Written by listed counsellor/psychotherapist: Mandy Kloppers BA(UNISA); Dip Psych(Open);Dip LC(LC Inst);MCS(Acc)
5th May, 20130 Comments
Infidelity seems to be everywhere. In fact, I am beginning to wonder if it is more common that being faithful. That sounds really cynical but experience tells me I might be on to something.
It is one of the top reasons that people seek counselling. Many wives turn a blind eye to roving husbands as they don't want to mess up their financial status. Men have come to see me, unsure whether they should stay in their unhappy marriages or whether they should move on with someone new. Most married men with this dilemma complain that their wives do not want sex anymore and it leaves them feeling undesired.
I have also heard many married male clients state that if they had to choose a wife now, it would not be the woman they married. Twenty years of marriage can change someone - emotionally, mentally and physically.
Women have affairs too. Often because they are searching attention and a feeling of being desired again. I have found that husbands who have been cheated on tend to be more forgiving than the other way around. They seem willing to forgive and forget. usually, though, it is too late and the wife has detached completely from their husband, unable to go back and unwilling to have any physical intimacy with their husbands.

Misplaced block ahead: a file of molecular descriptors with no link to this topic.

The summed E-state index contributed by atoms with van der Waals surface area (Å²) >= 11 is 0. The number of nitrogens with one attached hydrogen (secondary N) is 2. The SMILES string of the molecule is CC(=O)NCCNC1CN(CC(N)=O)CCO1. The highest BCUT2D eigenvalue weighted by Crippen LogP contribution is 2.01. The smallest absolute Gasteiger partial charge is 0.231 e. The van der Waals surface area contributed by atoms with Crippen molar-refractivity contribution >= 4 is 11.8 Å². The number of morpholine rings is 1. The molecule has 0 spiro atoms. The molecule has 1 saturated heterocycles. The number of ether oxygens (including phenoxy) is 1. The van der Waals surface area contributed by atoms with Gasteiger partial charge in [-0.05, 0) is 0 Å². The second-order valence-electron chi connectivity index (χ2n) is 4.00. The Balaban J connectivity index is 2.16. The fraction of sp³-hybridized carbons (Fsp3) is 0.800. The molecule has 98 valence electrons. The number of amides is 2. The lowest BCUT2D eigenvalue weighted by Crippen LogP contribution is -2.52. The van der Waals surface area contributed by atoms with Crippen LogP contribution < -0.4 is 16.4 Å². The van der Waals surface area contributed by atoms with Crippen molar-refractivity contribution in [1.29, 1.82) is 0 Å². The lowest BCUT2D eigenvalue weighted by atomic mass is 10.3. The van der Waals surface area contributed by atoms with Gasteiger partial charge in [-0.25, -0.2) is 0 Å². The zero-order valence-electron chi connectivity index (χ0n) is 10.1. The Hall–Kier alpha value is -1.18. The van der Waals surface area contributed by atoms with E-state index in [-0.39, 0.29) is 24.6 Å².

Women tend to feel aggrieved by something their husbands have/haven't done and the slow process of detachment begins. Many men are so wrapped up in their work that they don't take the warnings seriously and by the time the wife wants to divorce, the husbands are completely as a loss to what has happened. They often mistakenly believe that a few sessions of counselling will repair the damage.
They also hope that their sex lives will be rapidly restored. Many are disillusioned when I tell them that they may have to very patient!
The key to a good relationship is constant, open communication. Assumptions can lead to resentment and this can further inflame the situation. Ask when you're unsure of what the other person meant, express your emotions and work as a team.
Relationships are like gardens, if you don't tend to them, weeds (discontent) will grow.
Related articles from our experts
- Is an affair really the end?
Couples counselling specialist Christopher MacGovern9th July, 2018
- Infidelity: how to rebuild trust after betrayal
Chloe Goddard McLoughlin (Reg BACP, BA, Ad Dip, Dip) Counsellor/Psychotherapist12th June, 2018
- Cheating in a relationship: Does it have to be the end?
Marian Hanson - Nu Journeys Counselling2nd May, 2018
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